Polymorph Control and Formulation Flexibility: Cocrystals offer a versatile approach to polymorph control, allowing for the selection of specific crystal forms with optimized properties for formulation development. By manipulating intermolecular interactions between the API and coformer, cocrystals can stabilize preferred polymorphs or prevent unwanted polymorphic transitions, ensuring consistent product quality and performance.

Combination Therapy and Multicomponent Formulations: Cocrystals enable the combination of multiple APIs or active ingredients within a single crystal lattice, facilitating the development of fixed-dose combinations and multicomponent formulations. 

Characterization of Cocrystals

It is essential to assess their identity, purity, crystallinity, physicochemical properties, and performance for pharmaceutical applications. Some common Experimental and computational methods such as differential scanning calorimetry (DSC), powder X-ray diffraction (PXRD), and molecular modeling can be used to evaluate the stability and energetics of cocrystal formation.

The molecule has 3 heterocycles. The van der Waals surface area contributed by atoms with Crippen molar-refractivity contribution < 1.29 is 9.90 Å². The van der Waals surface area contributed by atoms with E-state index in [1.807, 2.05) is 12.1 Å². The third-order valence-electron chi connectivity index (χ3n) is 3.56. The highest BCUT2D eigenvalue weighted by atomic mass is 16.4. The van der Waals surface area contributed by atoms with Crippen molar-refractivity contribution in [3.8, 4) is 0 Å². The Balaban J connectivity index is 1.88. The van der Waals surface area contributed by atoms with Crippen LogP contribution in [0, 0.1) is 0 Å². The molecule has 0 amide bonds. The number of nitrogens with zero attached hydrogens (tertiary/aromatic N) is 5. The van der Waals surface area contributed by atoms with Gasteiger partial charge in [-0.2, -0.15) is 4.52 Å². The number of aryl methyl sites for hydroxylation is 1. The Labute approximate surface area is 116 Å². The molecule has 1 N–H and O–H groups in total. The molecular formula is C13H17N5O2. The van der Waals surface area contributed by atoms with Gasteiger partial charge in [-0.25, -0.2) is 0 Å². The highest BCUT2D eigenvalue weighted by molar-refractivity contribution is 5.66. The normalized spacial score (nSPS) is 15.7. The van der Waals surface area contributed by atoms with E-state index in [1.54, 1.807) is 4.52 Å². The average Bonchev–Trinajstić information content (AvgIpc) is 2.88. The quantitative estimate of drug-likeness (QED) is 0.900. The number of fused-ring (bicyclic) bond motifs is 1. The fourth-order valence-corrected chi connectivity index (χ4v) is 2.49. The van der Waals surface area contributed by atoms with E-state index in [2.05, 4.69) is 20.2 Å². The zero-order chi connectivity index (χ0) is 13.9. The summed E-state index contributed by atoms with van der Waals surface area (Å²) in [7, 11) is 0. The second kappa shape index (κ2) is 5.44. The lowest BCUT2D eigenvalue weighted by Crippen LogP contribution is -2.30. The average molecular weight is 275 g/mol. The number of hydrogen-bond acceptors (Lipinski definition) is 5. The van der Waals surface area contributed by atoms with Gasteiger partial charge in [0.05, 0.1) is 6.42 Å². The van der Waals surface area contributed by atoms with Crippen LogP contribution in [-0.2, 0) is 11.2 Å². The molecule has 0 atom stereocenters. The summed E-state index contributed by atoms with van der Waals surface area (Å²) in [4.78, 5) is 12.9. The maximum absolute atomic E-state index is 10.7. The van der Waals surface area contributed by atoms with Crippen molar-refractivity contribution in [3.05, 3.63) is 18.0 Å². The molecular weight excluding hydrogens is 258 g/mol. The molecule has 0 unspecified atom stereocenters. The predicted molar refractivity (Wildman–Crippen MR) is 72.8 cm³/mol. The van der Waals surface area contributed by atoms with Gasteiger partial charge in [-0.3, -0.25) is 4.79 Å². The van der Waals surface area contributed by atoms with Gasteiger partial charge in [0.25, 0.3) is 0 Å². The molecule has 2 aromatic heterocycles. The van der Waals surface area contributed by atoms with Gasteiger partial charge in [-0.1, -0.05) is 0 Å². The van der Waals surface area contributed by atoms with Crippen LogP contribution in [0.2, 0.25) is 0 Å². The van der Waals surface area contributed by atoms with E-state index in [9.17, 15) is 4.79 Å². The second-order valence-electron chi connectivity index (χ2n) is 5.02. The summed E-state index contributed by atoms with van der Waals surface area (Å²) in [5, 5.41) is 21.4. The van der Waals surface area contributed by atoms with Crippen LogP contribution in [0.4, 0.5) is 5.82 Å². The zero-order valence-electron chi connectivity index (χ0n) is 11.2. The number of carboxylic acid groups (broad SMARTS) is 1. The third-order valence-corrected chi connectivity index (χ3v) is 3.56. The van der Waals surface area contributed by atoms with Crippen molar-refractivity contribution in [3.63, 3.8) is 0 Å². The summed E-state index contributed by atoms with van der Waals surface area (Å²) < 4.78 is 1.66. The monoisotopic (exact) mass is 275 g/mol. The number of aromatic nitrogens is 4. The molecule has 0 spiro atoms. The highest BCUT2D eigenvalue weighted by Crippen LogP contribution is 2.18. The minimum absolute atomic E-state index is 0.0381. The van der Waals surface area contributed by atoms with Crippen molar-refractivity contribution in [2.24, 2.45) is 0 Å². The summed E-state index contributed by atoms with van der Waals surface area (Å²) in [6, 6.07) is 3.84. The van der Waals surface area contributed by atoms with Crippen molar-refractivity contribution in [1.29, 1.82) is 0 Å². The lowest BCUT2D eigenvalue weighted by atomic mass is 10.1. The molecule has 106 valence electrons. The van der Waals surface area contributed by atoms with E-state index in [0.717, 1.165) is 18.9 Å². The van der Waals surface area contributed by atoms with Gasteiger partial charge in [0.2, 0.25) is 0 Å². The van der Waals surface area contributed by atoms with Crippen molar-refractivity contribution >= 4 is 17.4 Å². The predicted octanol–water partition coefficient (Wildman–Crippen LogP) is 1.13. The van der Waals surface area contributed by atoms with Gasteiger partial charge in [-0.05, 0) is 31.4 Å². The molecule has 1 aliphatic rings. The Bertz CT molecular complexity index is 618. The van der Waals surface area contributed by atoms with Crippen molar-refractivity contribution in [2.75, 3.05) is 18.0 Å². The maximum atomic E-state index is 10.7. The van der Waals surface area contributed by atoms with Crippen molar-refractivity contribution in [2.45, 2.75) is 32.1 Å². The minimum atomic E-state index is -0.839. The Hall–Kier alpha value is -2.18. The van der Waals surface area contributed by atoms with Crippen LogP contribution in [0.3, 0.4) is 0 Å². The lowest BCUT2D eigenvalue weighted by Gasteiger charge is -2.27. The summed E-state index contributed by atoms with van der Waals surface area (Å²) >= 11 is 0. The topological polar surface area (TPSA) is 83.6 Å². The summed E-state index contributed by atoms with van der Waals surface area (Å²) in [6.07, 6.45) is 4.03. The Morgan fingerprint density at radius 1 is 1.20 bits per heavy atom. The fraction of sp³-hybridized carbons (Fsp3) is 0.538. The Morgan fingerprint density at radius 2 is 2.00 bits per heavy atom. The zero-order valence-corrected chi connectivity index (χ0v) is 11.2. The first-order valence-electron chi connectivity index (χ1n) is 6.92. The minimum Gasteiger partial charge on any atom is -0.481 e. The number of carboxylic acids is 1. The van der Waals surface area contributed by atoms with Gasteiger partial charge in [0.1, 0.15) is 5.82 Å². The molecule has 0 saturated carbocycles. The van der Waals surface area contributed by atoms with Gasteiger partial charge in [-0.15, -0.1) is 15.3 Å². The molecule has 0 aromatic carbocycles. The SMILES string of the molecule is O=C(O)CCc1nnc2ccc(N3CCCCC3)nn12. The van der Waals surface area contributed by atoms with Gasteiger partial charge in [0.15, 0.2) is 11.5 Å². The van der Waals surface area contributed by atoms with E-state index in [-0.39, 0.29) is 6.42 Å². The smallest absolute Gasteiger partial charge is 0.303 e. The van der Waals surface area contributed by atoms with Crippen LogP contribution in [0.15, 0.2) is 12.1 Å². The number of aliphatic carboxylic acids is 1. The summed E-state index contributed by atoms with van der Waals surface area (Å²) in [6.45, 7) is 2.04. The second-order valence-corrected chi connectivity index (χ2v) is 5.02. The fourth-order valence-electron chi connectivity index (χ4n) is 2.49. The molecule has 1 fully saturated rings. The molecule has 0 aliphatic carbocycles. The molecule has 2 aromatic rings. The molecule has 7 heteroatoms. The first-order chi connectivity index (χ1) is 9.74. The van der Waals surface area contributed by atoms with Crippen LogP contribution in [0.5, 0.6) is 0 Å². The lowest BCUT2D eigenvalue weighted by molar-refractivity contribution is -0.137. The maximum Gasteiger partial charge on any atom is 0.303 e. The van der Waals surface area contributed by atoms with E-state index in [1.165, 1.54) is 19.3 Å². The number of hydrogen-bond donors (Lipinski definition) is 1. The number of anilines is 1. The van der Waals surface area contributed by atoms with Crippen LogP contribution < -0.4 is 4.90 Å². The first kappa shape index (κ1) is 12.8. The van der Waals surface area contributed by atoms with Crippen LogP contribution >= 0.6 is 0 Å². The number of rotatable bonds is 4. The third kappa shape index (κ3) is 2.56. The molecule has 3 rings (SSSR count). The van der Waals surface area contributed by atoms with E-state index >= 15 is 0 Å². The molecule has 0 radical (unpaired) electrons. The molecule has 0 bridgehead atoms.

Pharmaceutical cocrystals represent a versatile approach to drug design and formulation, offering opportunities for innovation and optimization of drug properties to meet patient needs and regulatory standards in pharmaceutical development.  Coformers play a pivotal role in pharmaceutical cocrystallization by providing the necessary structural and chemical elements to form stable cocrystals with APIs. Their selection and design are critical considerations in the development of cocrystal-based formulations with enhanced drug properties and therapeutic benefit. Overall, the selection of a coformer requires a comprehensive understanding of the API, cocrystal chemistry, and formulation requirements, as well as careful consideration of the coformer’s properties and compatibility with the desired cocrystal formation method. Collaboration between medicinal chemists, formulation scientists, and regulatory experts is often necessary to make informed decisions and optimize the selection of coformers for pharmaceutical cocrystal development.s. The solvent evaporation method offers simplicity, versatility, and scalability for cocrystal preparation, making it suitable for both laboratory-scale research and industrial manufacturing. However, careful selection of solvent(s), optimization of evaporation conditions, and control over crystallization parameters are essential for the successful formation of high-quality pharmaceutical cocrystals.

Ms. Ranjana

Ms. Ranjana

Assistant Professor, GIP, Geeta University, Panipat